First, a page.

How do you solve a problem like Korea?

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When President Joe Biden addressed the United Nations General Assembly last month, his North Korea policy merited a brief, two-sentence mention.

“We seek serious and sustained diplomacy to pursue the complete denuclearization of the Korean Peninsula,” Biden said. “We seek concrete progress toward an available plan with tangible commitments that would increase stability on the peninsula and in the region, as well as improve the lives of the people in the Democratic People's Republic of Korea.”

In Pyongyang, North Korean leader Kim Jong Un was paying little attention, having given up on talks with the United States after feeling burned by the Trump administration, and now embarked on his own “Build Back Better” plan to bolster his arsenal with an array of new, nuclear-capable weaponry.

Since Biden was elected, and especially in recent weeks, North Korea has been showcasing a cavalcade of ominous new capabilities, including a submarine-launched ballistic missile, a long-range cruise missile, and a hypersonic glide vehicle — all capable of carrying nuclear warheads and all designed to thwart U.S. missile defenses.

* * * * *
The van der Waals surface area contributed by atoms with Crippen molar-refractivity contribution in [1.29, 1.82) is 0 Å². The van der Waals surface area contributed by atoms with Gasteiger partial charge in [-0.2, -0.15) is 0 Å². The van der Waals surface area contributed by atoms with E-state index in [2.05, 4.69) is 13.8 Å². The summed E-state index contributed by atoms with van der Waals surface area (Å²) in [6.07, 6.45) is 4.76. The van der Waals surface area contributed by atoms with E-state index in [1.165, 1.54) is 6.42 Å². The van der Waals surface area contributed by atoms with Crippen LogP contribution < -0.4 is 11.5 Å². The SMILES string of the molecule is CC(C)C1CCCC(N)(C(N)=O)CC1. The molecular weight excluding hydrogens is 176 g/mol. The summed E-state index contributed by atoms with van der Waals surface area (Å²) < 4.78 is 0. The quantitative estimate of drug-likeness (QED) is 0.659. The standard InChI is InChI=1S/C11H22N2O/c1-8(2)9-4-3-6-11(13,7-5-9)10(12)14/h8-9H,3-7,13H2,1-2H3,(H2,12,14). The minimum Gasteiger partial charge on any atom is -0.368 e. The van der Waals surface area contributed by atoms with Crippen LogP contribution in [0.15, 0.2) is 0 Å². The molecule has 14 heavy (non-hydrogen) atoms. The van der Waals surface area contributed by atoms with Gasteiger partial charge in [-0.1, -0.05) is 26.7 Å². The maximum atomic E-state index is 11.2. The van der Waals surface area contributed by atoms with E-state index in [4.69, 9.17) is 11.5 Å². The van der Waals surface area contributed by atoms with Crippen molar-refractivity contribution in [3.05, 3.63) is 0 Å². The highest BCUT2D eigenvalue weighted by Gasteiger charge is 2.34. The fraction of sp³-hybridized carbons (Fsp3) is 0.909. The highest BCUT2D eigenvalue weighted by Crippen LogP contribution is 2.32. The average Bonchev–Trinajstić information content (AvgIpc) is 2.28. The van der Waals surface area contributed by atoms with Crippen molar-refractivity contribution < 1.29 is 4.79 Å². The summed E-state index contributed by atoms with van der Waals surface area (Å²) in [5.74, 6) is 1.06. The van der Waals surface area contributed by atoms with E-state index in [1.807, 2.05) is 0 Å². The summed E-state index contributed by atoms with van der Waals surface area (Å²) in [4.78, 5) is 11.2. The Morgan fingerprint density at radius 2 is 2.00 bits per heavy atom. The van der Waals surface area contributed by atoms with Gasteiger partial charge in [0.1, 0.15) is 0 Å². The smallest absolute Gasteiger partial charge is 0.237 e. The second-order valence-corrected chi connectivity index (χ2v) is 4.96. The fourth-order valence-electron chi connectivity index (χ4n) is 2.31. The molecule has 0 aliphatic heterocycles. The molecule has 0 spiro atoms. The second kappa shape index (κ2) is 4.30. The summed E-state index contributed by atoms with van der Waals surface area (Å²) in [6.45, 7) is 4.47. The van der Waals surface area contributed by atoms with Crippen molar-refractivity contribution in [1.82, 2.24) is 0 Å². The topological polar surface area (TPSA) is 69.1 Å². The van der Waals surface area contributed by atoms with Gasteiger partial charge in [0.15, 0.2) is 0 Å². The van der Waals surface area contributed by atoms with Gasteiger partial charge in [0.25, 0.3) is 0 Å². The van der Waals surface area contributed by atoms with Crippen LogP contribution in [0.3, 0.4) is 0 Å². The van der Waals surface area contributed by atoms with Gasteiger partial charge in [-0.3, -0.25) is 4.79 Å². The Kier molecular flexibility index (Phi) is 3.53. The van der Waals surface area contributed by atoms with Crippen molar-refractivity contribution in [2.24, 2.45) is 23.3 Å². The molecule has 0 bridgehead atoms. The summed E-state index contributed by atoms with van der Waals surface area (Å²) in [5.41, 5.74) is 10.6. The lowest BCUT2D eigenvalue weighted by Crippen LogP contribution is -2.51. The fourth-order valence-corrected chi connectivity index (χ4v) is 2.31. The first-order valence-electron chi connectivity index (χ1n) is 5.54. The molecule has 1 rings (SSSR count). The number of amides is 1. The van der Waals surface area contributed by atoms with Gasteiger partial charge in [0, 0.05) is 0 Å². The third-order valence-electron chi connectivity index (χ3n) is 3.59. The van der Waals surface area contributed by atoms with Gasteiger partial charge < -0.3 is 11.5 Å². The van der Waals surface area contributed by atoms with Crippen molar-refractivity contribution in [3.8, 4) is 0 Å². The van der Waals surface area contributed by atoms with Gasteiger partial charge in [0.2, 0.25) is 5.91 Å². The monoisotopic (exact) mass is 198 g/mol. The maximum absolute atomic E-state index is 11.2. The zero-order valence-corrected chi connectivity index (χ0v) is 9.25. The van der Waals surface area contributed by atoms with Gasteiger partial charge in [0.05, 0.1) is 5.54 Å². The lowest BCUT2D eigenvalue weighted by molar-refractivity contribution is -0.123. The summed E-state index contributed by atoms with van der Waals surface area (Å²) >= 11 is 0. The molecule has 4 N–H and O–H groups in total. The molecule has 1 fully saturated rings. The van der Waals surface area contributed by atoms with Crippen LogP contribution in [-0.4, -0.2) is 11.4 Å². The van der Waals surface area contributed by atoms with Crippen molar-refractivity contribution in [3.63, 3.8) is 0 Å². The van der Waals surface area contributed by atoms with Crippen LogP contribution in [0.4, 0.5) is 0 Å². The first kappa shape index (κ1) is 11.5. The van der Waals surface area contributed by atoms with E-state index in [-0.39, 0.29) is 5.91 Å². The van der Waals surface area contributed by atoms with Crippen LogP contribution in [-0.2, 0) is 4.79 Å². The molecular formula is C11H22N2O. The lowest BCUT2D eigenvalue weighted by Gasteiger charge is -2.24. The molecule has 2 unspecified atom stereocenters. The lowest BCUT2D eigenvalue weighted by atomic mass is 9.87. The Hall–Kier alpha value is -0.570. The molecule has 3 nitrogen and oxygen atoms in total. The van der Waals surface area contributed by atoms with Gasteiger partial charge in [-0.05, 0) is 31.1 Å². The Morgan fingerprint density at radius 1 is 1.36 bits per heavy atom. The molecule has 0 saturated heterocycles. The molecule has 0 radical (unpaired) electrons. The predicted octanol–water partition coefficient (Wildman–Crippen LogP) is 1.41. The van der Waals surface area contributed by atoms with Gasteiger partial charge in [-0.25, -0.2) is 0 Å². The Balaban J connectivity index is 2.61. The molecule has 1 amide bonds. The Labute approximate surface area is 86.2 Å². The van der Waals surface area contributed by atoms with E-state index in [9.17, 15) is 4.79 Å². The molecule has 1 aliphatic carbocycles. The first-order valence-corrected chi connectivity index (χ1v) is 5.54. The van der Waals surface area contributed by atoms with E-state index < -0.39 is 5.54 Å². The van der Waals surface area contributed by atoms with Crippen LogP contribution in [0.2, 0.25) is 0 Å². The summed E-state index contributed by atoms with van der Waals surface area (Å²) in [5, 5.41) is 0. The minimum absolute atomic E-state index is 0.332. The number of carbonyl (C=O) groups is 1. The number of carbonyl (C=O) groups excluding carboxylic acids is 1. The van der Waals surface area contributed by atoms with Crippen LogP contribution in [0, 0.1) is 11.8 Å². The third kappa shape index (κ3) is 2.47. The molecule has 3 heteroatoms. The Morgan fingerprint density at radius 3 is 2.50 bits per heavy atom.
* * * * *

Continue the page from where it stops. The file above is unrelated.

In his most recent speech delivered with a backdrop of missiles at a defense development exhibition, Kim blamed the U.S. for inflaming tensions on the Korean Peninsula and vowed to build “a world-class military capability,” which would provide an “invincible line of self-defense.”

“We are not talking about a war with someone. We are building up war deterrent true to the meaning of the words in order to prevent the war itself,” Kim said, according to an English translation of a Korean Central News Agency report.

“Our archenemy is the war itself, not South Korea, the United States, or any other specific state or forces.”

The speech seemed to signal that North Korea has dropped any pretense of giving up its nuclear weapons and long-range missiles.

And according to longtime Korea watchers, it appears equally clear the Biden administration, despite making a big show of consulting with South Korea and Japan, has no viable plan to restart the moribund denuclearization talks.